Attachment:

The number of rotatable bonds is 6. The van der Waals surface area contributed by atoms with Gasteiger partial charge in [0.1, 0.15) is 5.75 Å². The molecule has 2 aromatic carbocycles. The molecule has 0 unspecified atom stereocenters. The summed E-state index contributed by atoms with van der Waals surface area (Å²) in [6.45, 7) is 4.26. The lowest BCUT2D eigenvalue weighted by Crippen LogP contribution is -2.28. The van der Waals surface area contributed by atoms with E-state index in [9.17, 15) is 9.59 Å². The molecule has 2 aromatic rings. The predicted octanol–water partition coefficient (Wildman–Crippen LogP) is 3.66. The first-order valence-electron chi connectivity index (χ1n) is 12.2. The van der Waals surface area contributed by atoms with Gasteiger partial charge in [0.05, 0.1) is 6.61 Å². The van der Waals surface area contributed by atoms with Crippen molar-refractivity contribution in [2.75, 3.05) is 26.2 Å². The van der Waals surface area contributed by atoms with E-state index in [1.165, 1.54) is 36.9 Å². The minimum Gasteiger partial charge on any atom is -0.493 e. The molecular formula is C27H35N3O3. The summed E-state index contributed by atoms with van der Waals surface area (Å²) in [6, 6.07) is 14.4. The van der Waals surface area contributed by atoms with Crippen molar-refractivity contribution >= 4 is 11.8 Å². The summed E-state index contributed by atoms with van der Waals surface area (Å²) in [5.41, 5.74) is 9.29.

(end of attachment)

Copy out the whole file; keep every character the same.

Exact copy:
The number of rotatable bonds is 6. The van der Waals surface area contributed by atoms with Gasteiger partial charge in [0.1, 0.15) is 5.75 Å². The molecule has 2 aromatic carbocycles. The molecule has 0 unspecified atom stereocenters. The summed E-state index contributed by atoms with van der Waals surface area (Å²) in [6.45, 7) is 4.26. The lowest BCUT2D eigenvalue weighted by Crippen LogP contribution is -2.28. The van der Waals surface area contributed by atoms with E-state index in [9.17, 15) is 9.59 Å². The molecule has 2 aromatic rings. The predicted octanol–water partition coefficient (Wildman–Crippen LogP) is 3.66. The first-order valence-electron chi connectivity index (χ1n) is 12.2. The van der Waals surface area contributed by atoms with Gasteiger partial charge in [0.05, 0.1) is 6.61 Å². The van der Waals surface area contributed by atoms with Crippen molar-refractivity contribution in [2.75, 3.05) is 26.2 Å². The van der Waals surface area contributed by atoms with E-state index in [1.165, 1.54) is 36.9 Å². The minimum Gasteiger partial charge on any atom is -0.493 e. The molecular formula is C27H35N3O3. The summed E-state index contributed by atoms with van der Waals surface area (Å²) in [6, 6.07) is 14.4. The van der Waals surface area contributed by atoms with Crippen molar-refractivity contribution >= 4 is 11.8 Å². The summed E-state index contributed by atoms with van der Waals surface area (Å²) in [5.41, 5.74) is 9.29.